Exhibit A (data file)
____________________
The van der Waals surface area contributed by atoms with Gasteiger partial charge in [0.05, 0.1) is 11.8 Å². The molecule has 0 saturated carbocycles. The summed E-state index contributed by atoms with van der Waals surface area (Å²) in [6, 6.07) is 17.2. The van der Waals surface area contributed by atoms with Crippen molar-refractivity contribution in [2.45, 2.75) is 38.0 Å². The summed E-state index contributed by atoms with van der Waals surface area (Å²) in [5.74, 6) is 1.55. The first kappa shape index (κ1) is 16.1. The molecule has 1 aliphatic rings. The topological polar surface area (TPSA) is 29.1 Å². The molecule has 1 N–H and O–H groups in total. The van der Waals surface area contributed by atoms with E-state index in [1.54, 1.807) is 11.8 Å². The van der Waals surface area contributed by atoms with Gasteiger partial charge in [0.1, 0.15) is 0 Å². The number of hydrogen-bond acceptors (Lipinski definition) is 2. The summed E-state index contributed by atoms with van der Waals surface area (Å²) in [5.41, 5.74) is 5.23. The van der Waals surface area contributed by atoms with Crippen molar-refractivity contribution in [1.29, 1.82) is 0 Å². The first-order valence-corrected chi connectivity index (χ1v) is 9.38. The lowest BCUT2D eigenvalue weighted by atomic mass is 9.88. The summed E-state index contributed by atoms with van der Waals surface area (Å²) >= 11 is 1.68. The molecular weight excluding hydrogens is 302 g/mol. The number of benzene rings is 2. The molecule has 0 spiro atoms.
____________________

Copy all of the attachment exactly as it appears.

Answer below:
The van der Waals surface area contributed by atoms with Gasteiger partial charge in [0.05, 0.1) is 11.8 Å². The molecule has 0 saturated carbocycles. The summed E-state index contributed by atoms with van der Waals surface area (Å²) in [6, 6.07) is 17.2. The van der Waals surface area contributed by atoms with Crippen molar-refractivity contribution in [2.45, 2.75) is 38.0 Å². The summed E-state index contributed by atoms with van der Waals surface area (Å²) in [5.74, 6) is 1.55. The first kappa shape index (κ1) is 16.1. The molecule has 1 aliphatic rings. The topological polar surface area (TPSA) is 29.1 Å². The molecule has 1 N–H and O–H groups in total. The van der Waals surface area contributed by atoms with E-state index in [1.54, 1.807) is 11.8 Å². The van der Waals surface area contributed by atoms with Gasteiger partial charge in [0.1, 0.15) is 0 Å². The number of hydrogen-bond acceptors (Lipinski definition) is 2. The summed E-state index contributed by atoms with van der Waals surface area (Å²) in [5.41, 5.74) is 5.23. The van der Waals surface area contributed by atoms with Crippen molar-refractivity contribution in [1.29, 1.82) is 0 Å². The first-order valence-corrected chi connectivity index (χ1v) is 9.38. The lowest BCUT2D eigenvalue weighted by atomic mass is 9.88. The summed E-state index contributed by atoms with van der Waals surface area (Å²) >= 11 is 1.68. The molecular weight excluding hydrogens is 302 g/mol. The number of benzene rings is 2. The molecule has 0 spiro atoms.